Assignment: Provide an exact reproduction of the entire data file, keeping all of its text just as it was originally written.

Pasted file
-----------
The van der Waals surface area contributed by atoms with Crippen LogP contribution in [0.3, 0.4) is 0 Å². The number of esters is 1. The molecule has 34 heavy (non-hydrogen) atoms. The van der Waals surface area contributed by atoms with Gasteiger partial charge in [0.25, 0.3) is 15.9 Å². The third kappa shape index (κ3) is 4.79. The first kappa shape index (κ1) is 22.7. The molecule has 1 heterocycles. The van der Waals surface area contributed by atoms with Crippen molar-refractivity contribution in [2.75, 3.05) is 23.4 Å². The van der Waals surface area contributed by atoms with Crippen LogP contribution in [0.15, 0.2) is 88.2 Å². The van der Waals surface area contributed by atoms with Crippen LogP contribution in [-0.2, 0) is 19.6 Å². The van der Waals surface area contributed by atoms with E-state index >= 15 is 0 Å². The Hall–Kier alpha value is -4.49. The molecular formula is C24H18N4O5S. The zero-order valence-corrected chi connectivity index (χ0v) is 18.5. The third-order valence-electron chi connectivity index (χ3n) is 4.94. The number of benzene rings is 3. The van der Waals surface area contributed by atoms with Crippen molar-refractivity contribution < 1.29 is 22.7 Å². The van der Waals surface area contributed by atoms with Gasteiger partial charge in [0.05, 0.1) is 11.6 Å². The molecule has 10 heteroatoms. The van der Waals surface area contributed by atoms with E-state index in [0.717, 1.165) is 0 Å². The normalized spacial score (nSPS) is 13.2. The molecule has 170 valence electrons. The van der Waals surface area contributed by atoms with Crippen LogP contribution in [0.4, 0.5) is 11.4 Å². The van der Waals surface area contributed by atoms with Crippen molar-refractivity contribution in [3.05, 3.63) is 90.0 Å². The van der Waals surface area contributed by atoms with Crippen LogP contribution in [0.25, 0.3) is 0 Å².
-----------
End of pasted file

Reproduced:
The van der Waals surface area contributed by atoms with Crippen LogP contribution in [0.3, 0.4) is 0 Å². The number of esters is 1. The molecule has 34 heavy (non-hydrogen) atoms. The van der Waals surface area contributed by atoms with Gasteiger partial charge in [0.25, 0.3) is 15.9 Å². The third kappa shape index (κ3) is 4.79. The first kappa shape index (κ1) is 22.7. The molecule has 1 heterocycles. The van der Waals surface area contributed by atoms with Crippen molar-refractivity contribution in [2.75, 3.05) is 23.4 Å². The van der Waals surface area contributed by atoms with Crippen LogP contribution in [0.15, 0.2) is 88.2 Å². The van der Waals surface area contributed by atoms with Crippen LogP contribution in [-0.2, 0) is 19.6 Å². The van der Waals surface area contributed by atoms with E-state index >= 15 is 0 Å². The Hall–Kier alpha value is -4.49. The molecular formula is C24H18N4O5S. The zero-order valence-corrected chi connectivity index (χ0v) is 18.5. The third-order valence-electron chi connectivity index (χ3n) is 4.94. The number of benzene rings is 3. The van der Waals surface area contributed by atoms with Crippen molar-refractivity contribution < 1.29 is 22.7 Å². The van der Waals surface area contributed by atoms with Gasteiger partial charge in [0.05, 0.1) is 11.6 Å². The molecule has 10 heteroatoms. The van der Waals surface area contributed by atoms with E-state index in [0.717, 1.165) is 0 Å². The normalized spacial score (nSPS) is 13.2. The molecule has 170 valence electrons. The van der Waals surface area contributed by atoms with Crippen LogP contribution in [0.4, 0.5) is 11.4 Å². The van der Waals surface area contributed by atoms with Crippen molar-refractivity contribution in [3.05, 3.63) is 90.0 Å². The van der Waals surface area contributed by atoms with Crippen LogP contribution in [0.25, 0.3) is 0 Å².